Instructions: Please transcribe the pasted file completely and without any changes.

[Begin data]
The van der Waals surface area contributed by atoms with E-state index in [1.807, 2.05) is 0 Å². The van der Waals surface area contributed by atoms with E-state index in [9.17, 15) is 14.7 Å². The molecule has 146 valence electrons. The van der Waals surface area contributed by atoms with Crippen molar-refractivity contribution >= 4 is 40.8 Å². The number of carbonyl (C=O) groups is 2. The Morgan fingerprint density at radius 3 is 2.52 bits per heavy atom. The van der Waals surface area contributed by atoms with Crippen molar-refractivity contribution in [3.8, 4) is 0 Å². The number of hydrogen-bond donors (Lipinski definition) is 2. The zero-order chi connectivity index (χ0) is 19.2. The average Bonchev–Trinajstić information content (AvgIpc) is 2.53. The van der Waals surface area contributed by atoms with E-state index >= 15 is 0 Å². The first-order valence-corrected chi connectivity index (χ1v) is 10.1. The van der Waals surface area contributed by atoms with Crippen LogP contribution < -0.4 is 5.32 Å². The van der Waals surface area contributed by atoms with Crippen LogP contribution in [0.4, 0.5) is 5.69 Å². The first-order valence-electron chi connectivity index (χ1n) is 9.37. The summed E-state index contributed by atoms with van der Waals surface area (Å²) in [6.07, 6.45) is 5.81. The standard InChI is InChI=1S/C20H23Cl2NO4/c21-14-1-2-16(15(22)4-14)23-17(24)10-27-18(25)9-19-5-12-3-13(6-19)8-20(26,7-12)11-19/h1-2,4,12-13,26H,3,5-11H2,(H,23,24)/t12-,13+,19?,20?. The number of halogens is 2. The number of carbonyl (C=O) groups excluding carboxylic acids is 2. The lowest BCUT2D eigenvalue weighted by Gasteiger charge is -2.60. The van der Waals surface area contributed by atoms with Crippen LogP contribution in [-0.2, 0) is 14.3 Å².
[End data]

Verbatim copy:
The van der Waals surface area contributed by atoms with E-state index in [1.807, 2.05) is 0 Å². The van der Waals surface area contributed by atoms with E-state index in [9.17, 15) is 14.7 Å². The molecule has 146 valence electrons. The van der Waals surface area contributed by atoms with Crippen molar-refractivity contribution >= 4 is 40.8 Å². The number of carbonyl (C=O) groups is 2. The Morgan fingerprint density at radius 3 is 2.52 bits per heavy atom. The van der Waals surface area contributed by atoms with Crippen molar-refractivity contribution in [3.8, 4) is 0 Å². The number of hydrogen-bond donors (Lipinski definition) is 2. The zero-order chi connectivity index (χ0) is 19.2. The average Bonchev–Trinajstić information content (AvgIpc) is 2.53. The van der Waals surface area contributed by atoms with E-state index >= 15 is 0 Å². The first-order valence-corrected chi connectivity index (χ1v) is 10.1. The van der Waals surface area contributed by atoms with Crippen LogP contribution < -0.4 is 5.32 Å². The van der Waals surface area contributed by atoms with Crippen LogP contribution in [0.4, 0.5) is 5.69 Å². The first-order valence-electron chi connectivity index (χ1n) is 9.37. The summed E-state index contributed by atoms with van der Waals surface area (Å²) in [6.07, 6.45) is 5.81. The standard InChI is InChI=1S/C20H23Cl2NO4/c21-14-1-2-16(15(22)4-14)23-17(24)10-27-18(25)9-19-5-12-3-13(6-19)8-20(26,7-12)11-19/h1-2,4,12-13,26H,3,5-11H2,(H,23,24)/t12-,13+,19?,20?. The number of halogens is 2. The number of carbonyl (C=O) groups excluding carboxylic acids is 2. The lowest BCUT2D eigenvalue weighted by Gasteiger charge is -2.60. The van der Waals surface area contributed by atoms with Crippen LogP contribution in [-0.2, 0) is 14.3 Å².